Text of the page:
“There are so many kids in care that need families to be able to take care of them while their parents engage in services and working to be reunified with them,” said Melissa Bonner, the quality management supervisor for the Children’s Network of Southwest Florida “The more foster families we have, the more stability the child will have while in care,” Bonner said.
The Bertsches told Lola’s caseworker they could keep her for longer, to build stability in her life.
“She fit in really well,” Kevin said.
When the family approached her about being adopted, she said she wanted to give them a chance.
“It made me so happy to not be bounced back to back,” Lola said. The last time Lola saw her biological dad was in a court visit two years ago. Lola hasn’t seen her biological mother, whose parental rights were terminated first, in at least three years.
Lola was adopted June 6, 2018.
But once Lola was adopted, it still wasn’t perfect.
“Adoption is awesome, it gives permanency to kids, but it’s never without hiccups,” Kevin said. “It’s never just seamless,” similar to any other family dynamic.
Adoption is bittersweet for the child. As they gain a new home and a new family that loves them, they are still processing their grief and loss of their parents, siblings and extended family.
Michelle, Kevin and Lola currently go to counseling together.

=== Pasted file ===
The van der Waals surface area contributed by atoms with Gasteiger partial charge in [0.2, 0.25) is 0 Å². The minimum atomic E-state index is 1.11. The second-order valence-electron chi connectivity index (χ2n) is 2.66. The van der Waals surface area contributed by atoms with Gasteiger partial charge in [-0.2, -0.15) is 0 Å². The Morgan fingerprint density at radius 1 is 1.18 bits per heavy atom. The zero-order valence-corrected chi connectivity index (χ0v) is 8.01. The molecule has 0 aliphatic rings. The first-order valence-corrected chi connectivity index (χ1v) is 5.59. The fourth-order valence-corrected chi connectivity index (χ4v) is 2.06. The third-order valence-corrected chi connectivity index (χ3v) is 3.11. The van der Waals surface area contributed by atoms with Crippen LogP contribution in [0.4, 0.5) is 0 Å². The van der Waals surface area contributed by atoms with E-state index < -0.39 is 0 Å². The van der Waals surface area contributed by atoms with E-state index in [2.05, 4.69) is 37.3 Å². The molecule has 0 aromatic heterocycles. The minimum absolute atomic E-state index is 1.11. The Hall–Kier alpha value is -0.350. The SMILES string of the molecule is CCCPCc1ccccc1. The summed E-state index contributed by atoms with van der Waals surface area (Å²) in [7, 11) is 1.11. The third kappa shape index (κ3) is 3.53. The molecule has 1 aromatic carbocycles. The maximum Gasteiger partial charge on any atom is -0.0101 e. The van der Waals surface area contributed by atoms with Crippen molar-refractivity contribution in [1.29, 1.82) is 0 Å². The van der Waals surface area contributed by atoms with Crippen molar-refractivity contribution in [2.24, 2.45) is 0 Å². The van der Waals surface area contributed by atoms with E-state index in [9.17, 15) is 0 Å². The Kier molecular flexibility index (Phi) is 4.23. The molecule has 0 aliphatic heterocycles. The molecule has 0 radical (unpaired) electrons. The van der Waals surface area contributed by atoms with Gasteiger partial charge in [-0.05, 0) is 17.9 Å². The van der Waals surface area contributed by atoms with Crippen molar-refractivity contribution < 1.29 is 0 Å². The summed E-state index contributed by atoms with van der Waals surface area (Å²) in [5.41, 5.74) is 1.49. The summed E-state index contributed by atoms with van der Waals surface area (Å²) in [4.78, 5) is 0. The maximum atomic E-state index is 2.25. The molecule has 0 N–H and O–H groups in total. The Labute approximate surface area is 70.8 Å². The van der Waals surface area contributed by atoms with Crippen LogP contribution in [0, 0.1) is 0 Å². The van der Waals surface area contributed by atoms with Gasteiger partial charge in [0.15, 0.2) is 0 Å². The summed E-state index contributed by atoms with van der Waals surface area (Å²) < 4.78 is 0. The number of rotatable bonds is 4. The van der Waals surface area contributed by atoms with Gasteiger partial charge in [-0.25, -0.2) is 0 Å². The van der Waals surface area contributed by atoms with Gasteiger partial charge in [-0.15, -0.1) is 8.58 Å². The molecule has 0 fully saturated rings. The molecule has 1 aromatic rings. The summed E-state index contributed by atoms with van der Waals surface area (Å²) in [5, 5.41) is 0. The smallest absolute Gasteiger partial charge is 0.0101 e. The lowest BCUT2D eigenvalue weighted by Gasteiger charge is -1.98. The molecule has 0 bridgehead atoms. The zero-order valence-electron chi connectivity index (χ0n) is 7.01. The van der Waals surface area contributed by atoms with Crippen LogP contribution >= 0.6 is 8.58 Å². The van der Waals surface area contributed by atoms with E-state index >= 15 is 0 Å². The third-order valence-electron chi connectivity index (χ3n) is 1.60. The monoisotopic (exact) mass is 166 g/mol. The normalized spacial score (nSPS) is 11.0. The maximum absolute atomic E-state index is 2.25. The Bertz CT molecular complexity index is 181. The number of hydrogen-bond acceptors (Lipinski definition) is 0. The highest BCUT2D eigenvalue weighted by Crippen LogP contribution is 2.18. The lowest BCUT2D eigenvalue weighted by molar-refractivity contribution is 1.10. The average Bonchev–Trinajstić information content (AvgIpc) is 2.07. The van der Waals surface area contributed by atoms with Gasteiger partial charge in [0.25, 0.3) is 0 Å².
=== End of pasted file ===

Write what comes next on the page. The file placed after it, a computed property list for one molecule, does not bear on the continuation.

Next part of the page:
“It’s only been two years,” Kevin said. “We’re still getting to know each other … miscommunications are going to happen.”
But the family now shares memories together, the sisters giggling about wrapping themselves up like burritos on a couch, and the parents getting their nails done with Lola (yes, even Kevin.)
Researching birth parents extended Cathy’s adopted family
Punta Gorda resident Cathy Richardson was adopted when she was just 2 years old.
She was adopted from a Catholic home in Germany by a young military couple. The couple fostered her for a year, while Richardson’s biological mother worked as a waitress at a nearby restaurant.
However, during the foster process, Richardson’s mother changed her mind.
“She wanted to keep me,” she said. “(My adoptive parents) got wind of it and worked on getting their orders moved up quicker to get me out of Germany.”
When Richardson came to the United States, “I remember meeting all these people who absolutely did not look like me or speak like me.”
She had a strict upbringing, and left home at 18.
“Subconsciously, I knew I was always different,” she said. “I was a bookworm and liked researching. (My adoptive parents) were very social.”
It wasn’t until Richardson had her own children when she understood how hard it was for her mother to give her up.
This also sparked her interest for finding her birth mother.
Richardson confided in her German-speaking dog groomer, who wrote the lawyer who facilitated the adoption.